6. Four Odd Out

Why are Louisiana, Mississippi, New Jersey and Virginia the only states to hold legislative elections in odd-numbered years? According to NCSL’s blog, The Thicket, it mostly reflects when their new constitutions were adopted and, consequently, when they held their first elections. For Virginia that was 1851, for Louisiana it was 1879. New Jersey’s case is a little different. While it did adopt a new constitution in 1947, the governor also expressed a desire that state elections not be overshadowed by the national contest for president. The origins of Mississippi’s odd-year elections are unclear, since its constitution was passed in 1890. Elections in Kentucky took place in odd-numbered years until 1984, when the state moved the legislative elections to even-numbered years but kept the governor and other statewide elections in odd years. Kentucky is the only state that separates the election of the governor from that of the Legislature.

7. How Many What?

Missouri transportation officials have developed an app that estimates a person’s blood alcohol concentration. They hope to focus attention on the importance of designating drivers who won’t be drinking. Download “Show Me My Buzz” and by putting in how many drinks you’ve had, how long you’ve been drinking, your weight and your sex, it will estimate your BAC. A double tap gives you the local cab company’s phone number. And it’s free. Question: Do you really think , if you’ve been drinking, you can trust your answers?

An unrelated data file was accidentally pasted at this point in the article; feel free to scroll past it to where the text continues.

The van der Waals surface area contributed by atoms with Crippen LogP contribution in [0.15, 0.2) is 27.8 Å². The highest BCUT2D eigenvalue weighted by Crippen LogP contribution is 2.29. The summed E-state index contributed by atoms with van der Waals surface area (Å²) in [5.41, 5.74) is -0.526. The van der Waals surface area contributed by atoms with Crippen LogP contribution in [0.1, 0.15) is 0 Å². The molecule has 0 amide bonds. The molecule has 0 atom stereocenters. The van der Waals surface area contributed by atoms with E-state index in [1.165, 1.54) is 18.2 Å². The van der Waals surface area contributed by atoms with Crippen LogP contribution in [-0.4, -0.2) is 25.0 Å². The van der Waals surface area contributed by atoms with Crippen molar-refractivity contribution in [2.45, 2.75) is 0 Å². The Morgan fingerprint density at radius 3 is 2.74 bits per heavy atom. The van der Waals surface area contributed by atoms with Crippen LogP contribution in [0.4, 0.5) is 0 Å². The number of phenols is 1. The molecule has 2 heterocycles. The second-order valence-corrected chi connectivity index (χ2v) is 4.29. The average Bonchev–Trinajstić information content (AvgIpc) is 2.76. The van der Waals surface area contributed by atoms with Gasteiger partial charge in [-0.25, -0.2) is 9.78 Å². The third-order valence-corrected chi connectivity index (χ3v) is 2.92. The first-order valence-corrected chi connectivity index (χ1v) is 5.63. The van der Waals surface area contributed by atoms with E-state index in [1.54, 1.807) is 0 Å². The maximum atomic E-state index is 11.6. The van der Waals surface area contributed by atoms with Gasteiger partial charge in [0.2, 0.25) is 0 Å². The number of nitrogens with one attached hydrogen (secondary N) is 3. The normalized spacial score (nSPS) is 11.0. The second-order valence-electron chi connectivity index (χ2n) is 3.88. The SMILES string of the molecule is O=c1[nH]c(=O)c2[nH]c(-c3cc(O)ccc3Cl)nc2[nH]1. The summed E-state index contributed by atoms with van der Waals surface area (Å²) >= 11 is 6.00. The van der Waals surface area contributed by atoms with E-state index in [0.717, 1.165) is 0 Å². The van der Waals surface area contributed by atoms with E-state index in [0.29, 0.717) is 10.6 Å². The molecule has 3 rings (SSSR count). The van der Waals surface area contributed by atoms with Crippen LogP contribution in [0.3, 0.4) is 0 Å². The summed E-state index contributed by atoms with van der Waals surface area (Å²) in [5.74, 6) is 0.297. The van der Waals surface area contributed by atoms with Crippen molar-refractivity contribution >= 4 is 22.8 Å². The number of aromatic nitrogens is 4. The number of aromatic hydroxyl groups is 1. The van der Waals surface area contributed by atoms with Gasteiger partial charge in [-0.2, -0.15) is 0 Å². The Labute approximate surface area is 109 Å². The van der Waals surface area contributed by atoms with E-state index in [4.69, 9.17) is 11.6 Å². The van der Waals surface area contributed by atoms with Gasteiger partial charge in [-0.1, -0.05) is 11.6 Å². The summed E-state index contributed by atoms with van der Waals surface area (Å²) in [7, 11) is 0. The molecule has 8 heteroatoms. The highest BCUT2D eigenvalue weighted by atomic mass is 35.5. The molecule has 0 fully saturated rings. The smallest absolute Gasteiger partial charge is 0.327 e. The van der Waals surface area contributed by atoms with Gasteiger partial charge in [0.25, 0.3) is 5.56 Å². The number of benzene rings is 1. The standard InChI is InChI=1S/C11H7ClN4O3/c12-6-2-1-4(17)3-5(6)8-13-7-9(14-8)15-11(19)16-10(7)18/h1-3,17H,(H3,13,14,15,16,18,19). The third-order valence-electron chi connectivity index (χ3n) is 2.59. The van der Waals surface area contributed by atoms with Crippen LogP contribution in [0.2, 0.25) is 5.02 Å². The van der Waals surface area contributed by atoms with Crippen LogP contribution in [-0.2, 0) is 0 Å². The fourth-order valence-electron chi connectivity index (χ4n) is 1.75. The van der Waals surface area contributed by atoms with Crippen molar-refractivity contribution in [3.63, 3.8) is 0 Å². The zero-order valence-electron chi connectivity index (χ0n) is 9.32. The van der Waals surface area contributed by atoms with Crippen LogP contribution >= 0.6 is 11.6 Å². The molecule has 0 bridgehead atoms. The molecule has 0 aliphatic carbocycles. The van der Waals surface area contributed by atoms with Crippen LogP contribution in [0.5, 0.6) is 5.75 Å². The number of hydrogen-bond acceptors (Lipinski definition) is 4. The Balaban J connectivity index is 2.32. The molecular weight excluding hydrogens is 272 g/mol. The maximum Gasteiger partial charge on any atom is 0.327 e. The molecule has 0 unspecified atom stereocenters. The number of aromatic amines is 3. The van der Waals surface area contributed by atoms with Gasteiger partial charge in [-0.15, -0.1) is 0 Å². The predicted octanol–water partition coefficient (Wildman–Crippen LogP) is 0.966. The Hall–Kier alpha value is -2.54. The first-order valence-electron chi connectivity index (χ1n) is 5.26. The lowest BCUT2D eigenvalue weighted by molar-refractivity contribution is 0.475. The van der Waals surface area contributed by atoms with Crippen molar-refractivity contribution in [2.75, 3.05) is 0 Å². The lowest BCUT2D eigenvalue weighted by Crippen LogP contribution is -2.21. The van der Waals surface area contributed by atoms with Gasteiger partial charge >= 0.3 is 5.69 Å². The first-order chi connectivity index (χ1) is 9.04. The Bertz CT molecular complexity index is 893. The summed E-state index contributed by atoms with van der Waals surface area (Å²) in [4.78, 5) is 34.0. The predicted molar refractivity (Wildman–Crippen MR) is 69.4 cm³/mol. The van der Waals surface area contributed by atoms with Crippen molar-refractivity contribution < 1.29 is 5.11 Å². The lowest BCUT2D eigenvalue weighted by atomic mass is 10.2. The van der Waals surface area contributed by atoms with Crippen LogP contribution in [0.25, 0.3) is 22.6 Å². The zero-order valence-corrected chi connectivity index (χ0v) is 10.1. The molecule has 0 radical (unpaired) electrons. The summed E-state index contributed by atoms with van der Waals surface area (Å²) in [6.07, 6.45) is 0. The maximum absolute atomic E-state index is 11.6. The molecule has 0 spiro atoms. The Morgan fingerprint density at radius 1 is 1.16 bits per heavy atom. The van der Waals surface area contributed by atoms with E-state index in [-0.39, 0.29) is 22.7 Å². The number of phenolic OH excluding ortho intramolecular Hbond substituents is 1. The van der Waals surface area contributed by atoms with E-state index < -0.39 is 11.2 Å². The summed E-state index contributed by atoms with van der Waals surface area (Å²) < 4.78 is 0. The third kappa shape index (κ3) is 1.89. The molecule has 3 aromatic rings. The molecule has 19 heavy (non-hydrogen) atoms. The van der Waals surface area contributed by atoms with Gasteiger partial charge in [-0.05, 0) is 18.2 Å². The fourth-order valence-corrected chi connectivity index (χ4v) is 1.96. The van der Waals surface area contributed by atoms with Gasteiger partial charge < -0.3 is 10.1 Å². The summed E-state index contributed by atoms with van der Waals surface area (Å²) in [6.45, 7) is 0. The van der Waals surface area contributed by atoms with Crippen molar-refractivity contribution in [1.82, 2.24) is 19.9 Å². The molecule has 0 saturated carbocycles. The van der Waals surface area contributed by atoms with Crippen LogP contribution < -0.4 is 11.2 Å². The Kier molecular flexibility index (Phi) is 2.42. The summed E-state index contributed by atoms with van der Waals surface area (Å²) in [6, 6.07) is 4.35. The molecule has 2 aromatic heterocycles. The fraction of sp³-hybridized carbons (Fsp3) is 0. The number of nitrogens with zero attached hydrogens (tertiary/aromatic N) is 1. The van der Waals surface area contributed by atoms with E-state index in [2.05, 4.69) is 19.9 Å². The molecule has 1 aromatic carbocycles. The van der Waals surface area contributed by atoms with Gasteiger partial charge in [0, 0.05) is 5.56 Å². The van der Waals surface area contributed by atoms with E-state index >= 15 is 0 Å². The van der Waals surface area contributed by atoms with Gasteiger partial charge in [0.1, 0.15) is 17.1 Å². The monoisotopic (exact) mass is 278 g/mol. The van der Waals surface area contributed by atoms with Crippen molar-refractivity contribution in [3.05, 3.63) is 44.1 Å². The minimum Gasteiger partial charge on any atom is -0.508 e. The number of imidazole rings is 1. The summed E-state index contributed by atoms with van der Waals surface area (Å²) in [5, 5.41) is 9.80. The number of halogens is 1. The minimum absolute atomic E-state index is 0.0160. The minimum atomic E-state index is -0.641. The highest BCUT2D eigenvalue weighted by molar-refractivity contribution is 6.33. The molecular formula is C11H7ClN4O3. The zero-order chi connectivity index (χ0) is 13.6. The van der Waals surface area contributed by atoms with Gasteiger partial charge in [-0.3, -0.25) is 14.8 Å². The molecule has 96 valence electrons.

8. The Price of Nice

Here’s something for unemployed people to ponder. A new study found that “agreeable” workers earn a lot less than “disagreeable” ones, and that men who were described as “highly agreeable” after interviewing for jobs were less likely to be hired. The researchers, according to the Wall Street Journal, looked at data on 10,000 workers with a wide range of jobs, salaries and ages over a 20-year span. Other research, however, shows rudeness by employees is bad for business.

9. Donations to Dig

In just 17 hours, Arizona’s fund-raising website to build a fence along the 2,000 mile long U.S.-Mexico border had collected $39,085. The website, www.buildtheborderfence.com, launched on July 20, and by Sept. 29, donations had hit $174,709. The idea came from Senator Steven Smith. He also sponsored the bill authorizing the fence. His goal is to raise $50 million. Inmates will provide the labor to build the fence. 

10. All A-Twitter Over Tweeting

A state judge in August issued an injunction blocking a Missouri law from taking effect that would have barred teachers from using social media sites such as Facebook and Twitter to communicate with their students. The judge said the law “would have a chilling effect on speech.” Lawmakers passed the law as part of a larger package of legislation to protect children from sexual abuse in schools. Teacher unions challenged the prohibition, arguing that social networking is used widely and effectively among educators. Lawmakers responded in September by passing a bill that repeals the social media ban but requires local school districts to revise their policies to “prevent improper communications between staff members and students.”